Question About Dovetail Jigs

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Try it with some hot glue to tack the front to the drawer. Works a treat.
Clamp a straight edge below and mark your references on the scrap for centering. Pan head machine screws work well.
In real life aligning the face and attaching is difficult

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I may try that on the next job. I have often thought of using hot melt glue but always thought that the glue would create a gap between the drawer box and the decorative front.

The reason that I use pocket hole "Style" screws is to insure that the screw threads are no longer in contact with the 1/2" front of the drawer box. The smooth shank on the head end of the screw will let the drawer box snug up tight against the decorative drawer front. If the threads are in contact with the drawer box there is normally a gap between the two and I end up having to unscrew and replace the screw several times.
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I bore the holes in advance, and of course, they're larger than the threads. That way I can also do them on the DP where they're square to the surface.
Glue's on the edge, where it peels. Though I suppose doublestick would work between, I've not used it.

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Sorry for sounding dense, but I'm having trouble visualising where you would use those screws. Do you mean just the screws or actual pocket holes? In either case, where do they go?
Gerry
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wrote:

No pocket holes, just pocket hole STYLE screws. They are self tapping, have a large washer head and are 1-1/8" long. The screws go through the front of the drawer box "from the inside" to the outside and screw into the Decorative drawer front. If the screws were longer, they would come through the front surface of the decorative drawer front. Think of how drawer knobs and pulls are mounted and the direction that the screws point.
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http://www.mlcswoodworking.com/shopsite_sc/store/html/smarthtml/pages/bt_door.html#drawer_lock_bits_anchor
Shows it in use with a rabbeted front, though, as Leon mentions, the easy way is to apply the front to the box which is the drawer.
I use this one for my shaper, but it's the same bit, really. Got it for $20 when the Green Bay Woodcraft sold out.
(Amazon.com product link shortened)
They're self-squaring, provide good glue surface, and mechanical resistance in the direction of strain. Only thing nicer which is cheap and easy for a guy with a router table is a box joint with an applied front.

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philly45, before you buy any DT jig, I think you're going to want to invest in a couple of good books on kitchen cabinets. That will help you understand and decide how you want to approach your goal.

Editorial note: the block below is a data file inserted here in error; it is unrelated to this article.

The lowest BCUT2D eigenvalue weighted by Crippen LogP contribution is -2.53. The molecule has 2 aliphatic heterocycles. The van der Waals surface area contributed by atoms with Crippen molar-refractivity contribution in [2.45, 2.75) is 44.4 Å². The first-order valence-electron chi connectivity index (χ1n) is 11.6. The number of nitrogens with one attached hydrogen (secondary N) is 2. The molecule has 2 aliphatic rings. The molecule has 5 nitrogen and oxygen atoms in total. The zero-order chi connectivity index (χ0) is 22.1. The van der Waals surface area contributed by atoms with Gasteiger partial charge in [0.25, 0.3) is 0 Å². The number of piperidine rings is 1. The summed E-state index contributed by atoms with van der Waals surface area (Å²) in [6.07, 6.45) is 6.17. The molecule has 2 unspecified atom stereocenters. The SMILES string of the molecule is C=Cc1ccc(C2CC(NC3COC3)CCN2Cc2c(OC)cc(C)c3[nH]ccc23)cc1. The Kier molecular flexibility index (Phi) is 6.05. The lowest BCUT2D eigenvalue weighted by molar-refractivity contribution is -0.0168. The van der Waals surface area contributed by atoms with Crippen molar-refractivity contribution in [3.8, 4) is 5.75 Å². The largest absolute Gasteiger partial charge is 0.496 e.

The ones I have and like are "Building Traditional Kitchen Cabinets", by Jim Tolpin, and "Building Kitchen Cabinets" by Udo Schmidt. wReckers have given great reviews to publications by John Paquay (sp?), a sometimes contributor here, and Danny Proulx (sp?). Good threads on kitchen cabinets are in the Google archives. I remember that Swingman has contributed excellent advice on the topic, but then, my memory isn't what it once was on certain details.
The point is, before you start buying tools, you, and any other 'interested parties' will want to make a few decisions on what the results should look like. Then, you MAY end up with fewer boxes of 'it seemed like such a good idea at the time' investments. No guarantees.
And you may end up having the doors and drawers made commercially, when you think it all the way through. Or not. But you will be better prepared to make that decision.
Enjoy the ride!
Patriarch
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some good questions. Go to www.woodshopdemos.com - use internal google to get your answers
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It takes about an hour every day, and in one or two weeks you'll be a pro at handcut dovetails. Spend your money on a good set of chisels, a skew chisel, a bevel gauge, and a couple mallets. After some practice, you can bang out a drawer by hand with the same time spent setting up a jig & router. True, it will take less time with a jog if you have a lot of drawers to complete. I've produced several beautiful dovetail joints by hand.
On Tue, 06 Jul 2004 14:26:30 GMT, "philly45"

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Truly an art that keeps escaping me. I have watched the Frank Klaus video 50 times and he makes it look so easy. It almost looks like he's using Mahogony because it seems so soft. My using oak seemed tantamont to striking a rock with a hammer - and the resulting cuts showed it. I've always respected those that can do that by hand. Kudos.
Don
wrote:

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Here's a nice one: http://www.lie-nielsen.com/tool.html?id=DS&cart 421032829539
:)
Brian.

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